Every few years, there is a phase in the stock market when the so-called dumb money (retail investors) outshine the highly-regarded smart money (seasoned traders and fund managers). Right now is one such time.
The Sensex and Nifty have rallied nearly 50 percent from the lows touched during the March crash, with mid and small cap shares gaining about as much as measured by their respective indices.
The recovery in stock prices is in stark contrast to the all-round damage to the economy, livelihoods and corporate earnings caused by the COVID-19 pandemic. The GDP is expected to shrink anywhere between 1-5 percent this fiscal depending on who you ask.
The disconnect between the market and the economy is well captured by a quote by Howard Marks, who, in April, commented that "the world is more than 15 percent screwed up" when stock prices had only fallen that much compared to the damage that was emerging.
The market fell a lot more since but has since recovered, and is again only 15 percent away from its all-time highs.
But the disconnect seems to matter little to the new breed of individual investors who according to market pundits, have been largely responsible for driving up stock prices since March.
The theory may have some truth to it. Between March and now, around 3 million trading accounts have been opened at the top five online brokerages led by Zerodha. This is also reflected in the over 2 million new demat accounts with the Central Depository Services (CDSL) and National Securities Depository (NSDL) during this period.
Some market watchers said the V-shaped rebound in stock prices in 2009 amid the global financial crisis would have served as an inspiration to many new investors.
A good indicator of retail interest in the market is the turnover in the cash market.
Daily average traded turnover in the NSE cash segment has shot up since March. For the last fourth months, it has been around Rs 55,000 crore, compared to around Rs 36,000 crore for FY20. In contrast, traded turnover in the derivative segment has not risen by much.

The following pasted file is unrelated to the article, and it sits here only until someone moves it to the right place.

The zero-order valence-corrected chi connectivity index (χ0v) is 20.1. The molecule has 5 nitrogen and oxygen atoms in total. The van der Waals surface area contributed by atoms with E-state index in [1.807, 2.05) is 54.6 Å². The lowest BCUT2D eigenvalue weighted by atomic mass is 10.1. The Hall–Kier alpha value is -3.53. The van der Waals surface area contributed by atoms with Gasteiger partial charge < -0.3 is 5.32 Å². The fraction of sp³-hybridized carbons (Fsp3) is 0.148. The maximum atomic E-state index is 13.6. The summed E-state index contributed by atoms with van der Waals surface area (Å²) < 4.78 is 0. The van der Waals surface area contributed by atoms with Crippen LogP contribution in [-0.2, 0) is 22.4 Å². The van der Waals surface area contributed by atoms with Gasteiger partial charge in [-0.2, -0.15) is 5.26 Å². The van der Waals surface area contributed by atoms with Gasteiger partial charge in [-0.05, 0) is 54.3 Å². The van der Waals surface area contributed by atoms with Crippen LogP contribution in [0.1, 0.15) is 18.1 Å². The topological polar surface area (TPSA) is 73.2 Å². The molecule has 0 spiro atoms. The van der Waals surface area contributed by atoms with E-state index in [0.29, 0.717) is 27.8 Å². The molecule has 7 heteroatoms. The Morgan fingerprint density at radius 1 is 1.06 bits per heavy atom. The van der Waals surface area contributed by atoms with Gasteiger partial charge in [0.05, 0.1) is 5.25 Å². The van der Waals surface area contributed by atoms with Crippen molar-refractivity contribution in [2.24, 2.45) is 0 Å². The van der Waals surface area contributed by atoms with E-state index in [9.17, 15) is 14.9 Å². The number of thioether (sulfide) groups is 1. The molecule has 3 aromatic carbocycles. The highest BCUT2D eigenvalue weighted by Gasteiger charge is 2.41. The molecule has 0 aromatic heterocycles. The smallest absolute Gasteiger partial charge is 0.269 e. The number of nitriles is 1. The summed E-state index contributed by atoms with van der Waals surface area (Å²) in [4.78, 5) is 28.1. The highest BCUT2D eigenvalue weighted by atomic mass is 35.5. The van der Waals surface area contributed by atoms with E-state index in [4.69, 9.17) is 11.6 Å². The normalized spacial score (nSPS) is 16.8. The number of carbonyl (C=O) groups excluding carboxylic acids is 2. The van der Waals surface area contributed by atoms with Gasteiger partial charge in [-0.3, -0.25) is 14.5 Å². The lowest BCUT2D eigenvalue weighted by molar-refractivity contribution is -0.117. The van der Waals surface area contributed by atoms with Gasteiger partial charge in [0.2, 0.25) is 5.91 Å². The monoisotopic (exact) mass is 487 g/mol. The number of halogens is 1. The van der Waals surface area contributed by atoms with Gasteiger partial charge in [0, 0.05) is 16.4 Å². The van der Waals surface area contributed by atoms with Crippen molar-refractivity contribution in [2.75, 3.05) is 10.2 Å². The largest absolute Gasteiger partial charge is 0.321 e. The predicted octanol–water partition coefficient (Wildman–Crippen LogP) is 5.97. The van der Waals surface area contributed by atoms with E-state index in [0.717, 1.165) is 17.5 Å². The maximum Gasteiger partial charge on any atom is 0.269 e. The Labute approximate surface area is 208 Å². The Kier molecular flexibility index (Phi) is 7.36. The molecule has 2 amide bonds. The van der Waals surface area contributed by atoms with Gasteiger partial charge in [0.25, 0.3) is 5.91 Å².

Brokers say that many businessmen who are otherwise casual investors into equities, have been trading quite heavily over the past few months. In the past, this would be seen as a classic sign that the market may be nearing its top. But this time it is not a case of people neglecting their main profession and coming to the stock market in search of easy money.
“The lockdown would have had a role to play in shaping this trend,” Shyam Shekhar, Founder and Chief Ideator, ithought told CNBCTV18.com.
“Because people had nothing much to do, they started speculating in the market. It is a natural human tendency. To the outsider, it always looks like there is easy money to be made in the stock market," he said.
To be sure, this is not just an Indian phenomenon. In the US, a breed of new entrants called 'Robinhood traders' -- named after the discount brokerage that his made this form of investing popular -- are said to have played a key role in driving up stock prices there.
There could be other factors at play too. Money flows into the stock market through systematic investment plans (SIPs) of mutual funds have been thinning. June in particular saw a precipitous drop in SIP flows.